Status of Policing in India Report (SPIR) 2018

Download the first SPIR 2018, dedicated to the performance and perceptions of policing (While the latest report, SPIR 2019, is also available on this website). The SPIR reports are a series of studies on policing and the state of the rule of law in India.

Common Cause and Lokniti Programme of the Centre for the Study of Developing Societies (CSDS), launched India’s first Status of Policing in India Report (SPIR 2018) at the India Habitat Centre on May 9, 2018. The release was followed by a panel discussion on “People-Centric Policing and the Rule of Law.”

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The participants of the panel discussion were former Law Commission Chairman Justice A. P. Shah, former DGP and Indian Police Foundation Chairman Mr. Prakash Singh and Human Rights lawyer, Ms. Warisha Farasat. The discussion was chaired by Professor Suhas Palshikar Co-Director of Lokniti Programme.

The report sets out to ask hard questions on law enforcement in 22 states across India, and tries to study and evaluate policing in India. The report is a combination of performance and perception about policing through an analysis of official data and an elaborate perception survey. It also highlights the gaps and systemic inefficiencies which have become endemic in almost all states even though these have been flagged by CAG reports year after year.

SPIR 2018 also aims to spark national conversations around police-community relations as they exist in various Indian states. In fact, the analysis in this report is arranged primarily in terms of best or worst-performing states. The information is also given on parameters like age, gender, caste, community, urban/ rural or economic/educational status. The survey provides snapshots of levels of fairness and responsiveness of the criminal justice system to distress and crime, and the levels of accessibility and impartiality with respect to the society’s vulnerable sections.

The performance indicators have been developed on the basis of official data for five years until 2016.Forty-three variables have been categorised into six main themes (i.e. crime rate, disposal of cases by police and courts, diversity in the police force, police infrastructure, prison data and disposal of cases of crimes against SCs/STs/ women and children.) The report also analyses critical deficiencies flagged by the CAG in its audit reports of 11 states spread over a decade.

The report brings out the fact that the states have a pro-active role to play in improving policing and making citizen’s voice count. Therefore, this report is also aimed at those who would like to locate the performance of a particular state or study the specific details of sub-themes through detailed annexures at the end of the report. These are tabular representations of select objective data, state-wise compliances to Supreme Court guidelines and technical details of survey indices.

Key findings of the report are as follows:

  • 82% respondents did not report any contact with the police in the last 4-5 years.
  • Of all those who reported police contact, 67% contacted the police, whereas only 17% were contacted by the police. Of this, Adivasis (23%) are most likely to be contacted by the police, followed by Muslims (21%), OBCs (17%), Dalits (16%) and upper castes (13%).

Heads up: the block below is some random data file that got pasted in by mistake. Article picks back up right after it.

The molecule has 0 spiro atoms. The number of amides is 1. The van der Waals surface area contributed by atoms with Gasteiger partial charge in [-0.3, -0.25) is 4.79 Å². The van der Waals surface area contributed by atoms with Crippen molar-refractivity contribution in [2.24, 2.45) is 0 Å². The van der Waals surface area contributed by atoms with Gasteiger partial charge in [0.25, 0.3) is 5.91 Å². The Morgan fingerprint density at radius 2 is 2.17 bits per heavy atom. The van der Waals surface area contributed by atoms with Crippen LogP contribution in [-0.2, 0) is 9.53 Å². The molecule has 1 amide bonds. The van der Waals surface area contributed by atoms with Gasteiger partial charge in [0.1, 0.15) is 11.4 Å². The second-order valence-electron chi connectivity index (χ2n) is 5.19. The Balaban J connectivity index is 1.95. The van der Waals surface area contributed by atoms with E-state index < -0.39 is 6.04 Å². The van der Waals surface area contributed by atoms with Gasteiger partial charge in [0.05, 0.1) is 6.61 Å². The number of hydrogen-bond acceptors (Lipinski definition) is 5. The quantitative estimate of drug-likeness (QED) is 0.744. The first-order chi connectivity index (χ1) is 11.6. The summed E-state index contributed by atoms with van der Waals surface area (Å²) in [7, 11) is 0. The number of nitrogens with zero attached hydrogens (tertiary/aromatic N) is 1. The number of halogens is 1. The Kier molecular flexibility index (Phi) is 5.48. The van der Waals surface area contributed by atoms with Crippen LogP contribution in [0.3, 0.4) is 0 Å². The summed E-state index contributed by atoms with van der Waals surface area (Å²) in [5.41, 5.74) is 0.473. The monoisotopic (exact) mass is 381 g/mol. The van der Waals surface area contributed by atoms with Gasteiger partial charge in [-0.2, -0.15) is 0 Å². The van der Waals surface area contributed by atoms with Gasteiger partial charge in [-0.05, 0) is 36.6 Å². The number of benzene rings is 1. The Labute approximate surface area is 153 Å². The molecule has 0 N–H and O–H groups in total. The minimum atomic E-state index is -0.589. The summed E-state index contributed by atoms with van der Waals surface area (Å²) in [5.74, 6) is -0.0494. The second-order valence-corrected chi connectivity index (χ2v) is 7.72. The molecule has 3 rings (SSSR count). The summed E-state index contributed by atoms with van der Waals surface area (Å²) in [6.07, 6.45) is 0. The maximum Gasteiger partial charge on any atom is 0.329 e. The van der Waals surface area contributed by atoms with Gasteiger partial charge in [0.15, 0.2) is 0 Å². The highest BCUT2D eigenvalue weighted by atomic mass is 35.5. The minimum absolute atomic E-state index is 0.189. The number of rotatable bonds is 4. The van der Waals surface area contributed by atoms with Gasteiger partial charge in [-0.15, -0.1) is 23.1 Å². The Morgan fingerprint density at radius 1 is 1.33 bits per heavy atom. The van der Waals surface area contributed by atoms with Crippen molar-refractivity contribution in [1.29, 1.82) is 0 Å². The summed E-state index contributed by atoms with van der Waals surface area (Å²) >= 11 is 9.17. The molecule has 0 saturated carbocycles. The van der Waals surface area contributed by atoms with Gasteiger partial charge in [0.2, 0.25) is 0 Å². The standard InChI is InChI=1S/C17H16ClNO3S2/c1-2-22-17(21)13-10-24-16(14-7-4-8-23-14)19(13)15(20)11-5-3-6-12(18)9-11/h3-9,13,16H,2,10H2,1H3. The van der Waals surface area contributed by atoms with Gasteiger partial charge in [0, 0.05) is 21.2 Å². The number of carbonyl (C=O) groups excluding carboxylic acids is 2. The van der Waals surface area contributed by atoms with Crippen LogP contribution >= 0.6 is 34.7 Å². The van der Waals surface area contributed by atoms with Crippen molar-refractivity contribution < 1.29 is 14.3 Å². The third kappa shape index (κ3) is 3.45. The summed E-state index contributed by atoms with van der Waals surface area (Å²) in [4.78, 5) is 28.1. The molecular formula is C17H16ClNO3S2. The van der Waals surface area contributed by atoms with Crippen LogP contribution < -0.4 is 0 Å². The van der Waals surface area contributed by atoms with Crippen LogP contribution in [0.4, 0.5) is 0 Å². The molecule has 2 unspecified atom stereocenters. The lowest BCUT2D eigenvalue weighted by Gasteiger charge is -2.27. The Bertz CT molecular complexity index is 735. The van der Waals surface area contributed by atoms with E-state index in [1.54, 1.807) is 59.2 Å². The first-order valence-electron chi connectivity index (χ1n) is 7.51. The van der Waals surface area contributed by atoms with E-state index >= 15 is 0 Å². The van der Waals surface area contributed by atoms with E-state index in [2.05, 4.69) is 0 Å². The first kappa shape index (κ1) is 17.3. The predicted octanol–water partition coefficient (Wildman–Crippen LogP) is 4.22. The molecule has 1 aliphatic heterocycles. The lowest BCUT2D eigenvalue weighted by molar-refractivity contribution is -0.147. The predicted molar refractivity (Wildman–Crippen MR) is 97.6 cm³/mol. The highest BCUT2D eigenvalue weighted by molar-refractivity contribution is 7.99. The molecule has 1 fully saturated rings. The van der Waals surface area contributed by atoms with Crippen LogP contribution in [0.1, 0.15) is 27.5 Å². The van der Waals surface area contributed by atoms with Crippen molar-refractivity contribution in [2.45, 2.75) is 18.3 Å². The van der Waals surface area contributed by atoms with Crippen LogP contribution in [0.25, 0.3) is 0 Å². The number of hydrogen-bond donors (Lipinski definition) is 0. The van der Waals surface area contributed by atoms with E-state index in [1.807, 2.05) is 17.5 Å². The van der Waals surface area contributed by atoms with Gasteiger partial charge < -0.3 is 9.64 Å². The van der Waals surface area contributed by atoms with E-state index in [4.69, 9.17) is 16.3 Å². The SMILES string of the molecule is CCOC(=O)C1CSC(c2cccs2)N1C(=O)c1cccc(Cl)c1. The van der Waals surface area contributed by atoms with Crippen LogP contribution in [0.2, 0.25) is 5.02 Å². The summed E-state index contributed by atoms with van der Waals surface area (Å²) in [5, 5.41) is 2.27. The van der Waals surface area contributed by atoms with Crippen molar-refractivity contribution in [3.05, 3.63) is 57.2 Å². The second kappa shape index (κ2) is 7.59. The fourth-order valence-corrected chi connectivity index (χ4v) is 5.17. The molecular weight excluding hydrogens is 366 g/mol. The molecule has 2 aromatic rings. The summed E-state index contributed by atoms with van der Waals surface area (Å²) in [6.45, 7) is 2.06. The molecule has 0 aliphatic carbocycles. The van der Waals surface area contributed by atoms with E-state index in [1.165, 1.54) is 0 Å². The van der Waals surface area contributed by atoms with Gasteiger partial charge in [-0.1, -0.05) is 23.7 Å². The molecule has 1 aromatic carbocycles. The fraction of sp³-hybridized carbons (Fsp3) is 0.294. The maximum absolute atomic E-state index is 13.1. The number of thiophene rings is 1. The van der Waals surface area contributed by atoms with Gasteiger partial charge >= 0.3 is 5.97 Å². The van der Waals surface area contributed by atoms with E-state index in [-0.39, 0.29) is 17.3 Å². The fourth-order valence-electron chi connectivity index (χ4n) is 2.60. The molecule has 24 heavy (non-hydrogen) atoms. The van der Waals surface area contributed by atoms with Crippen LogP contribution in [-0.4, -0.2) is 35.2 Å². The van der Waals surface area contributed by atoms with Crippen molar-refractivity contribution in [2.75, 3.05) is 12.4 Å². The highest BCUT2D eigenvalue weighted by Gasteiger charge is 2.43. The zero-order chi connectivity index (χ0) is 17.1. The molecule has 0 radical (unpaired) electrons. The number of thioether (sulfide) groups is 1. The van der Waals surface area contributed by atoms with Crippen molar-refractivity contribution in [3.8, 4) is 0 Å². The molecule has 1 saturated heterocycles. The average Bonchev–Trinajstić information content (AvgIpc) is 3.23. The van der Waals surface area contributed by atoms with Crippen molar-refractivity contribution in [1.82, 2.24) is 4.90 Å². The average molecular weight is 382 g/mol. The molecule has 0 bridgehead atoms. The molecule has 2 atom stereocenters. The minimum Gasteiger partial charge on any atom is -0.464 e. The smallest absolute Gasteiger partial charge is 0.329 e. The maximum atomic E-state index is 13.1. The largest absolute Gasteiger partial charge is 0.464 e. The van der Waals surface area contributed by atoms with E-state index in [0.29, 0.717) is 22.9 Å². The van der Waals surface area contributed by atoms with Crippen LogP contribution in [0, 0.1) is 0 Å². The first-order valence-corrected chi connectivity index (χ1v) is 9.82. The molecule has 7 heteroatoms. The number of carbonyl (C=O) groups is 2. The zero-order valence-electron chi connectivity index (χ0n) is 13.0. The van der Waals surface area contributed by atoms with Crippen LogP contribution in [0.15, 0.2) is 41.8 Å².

• The rich contacted the police the most (74%) while the police contacted the poor most (21%). Likelihood of police contacting the person is nearly twice as high amongst the poor (21%) as compared to the rich (12%).
  • 44% respondents reported significant fear of the police/ torture in some form.
  • Sikhs, mainly in Punjab, reported the highest levels of fear among religious communities, with 37% saying they were highly fearful of the police (over double the national average).
  • People are most likely to report class-based discrimination by the police (51%), followed by gender-based discrimination (30%), caste-based discrimination (26%) and religious discrimination by the police (19%).
  • Thirty-eight percent respondents agreed that Dalits were falsely implicated in petty crimes, 28% agreed on false implication of Adivasis on charges of being Maoists, and 27% agreed on false implication of Muslims on terrorism related charges.
  • When looking at the five-year average, only three out of the 22 selected states have been able to meet the reserved quota for SCs (Punjab, Uttarakhand, Delhi). Only six states have been able to fulfil the reserved quota for STs (Bihar, HP, Karnataka, Nagaland, Telangana, Uttarakhand) and only nine states have been able to meet the reservation quota for OBCs (AP, Assam, Jharkhand, Karnataka, Maharashtra, Odisha, Punjab, Telangana, Uttarakhand). None of the states have been able to achieve the 33 percent benchmark for recruitment of women in police force.

An analysis of key findings of CAG audit reports

  • Shortage of staff quarters is a grave issue. In selected districts of Assam, the shortage proportion is 99%, in Bihar 80%, and 88% in Himachal Pradesh.
  • 48 out of 50 women police personnel in MP cited problem of inconvenience (non-availability of proper toilets, seating, retiring and work spaces etc.).
  • Under-utilisation of funds is as high as 71% in Bihar, 41% in UP and 32% in Assam signifying mismanagement of funds and lack of training infrastructure.
  • UP surrendered over 80% of funds for training equipment due to inefficiency.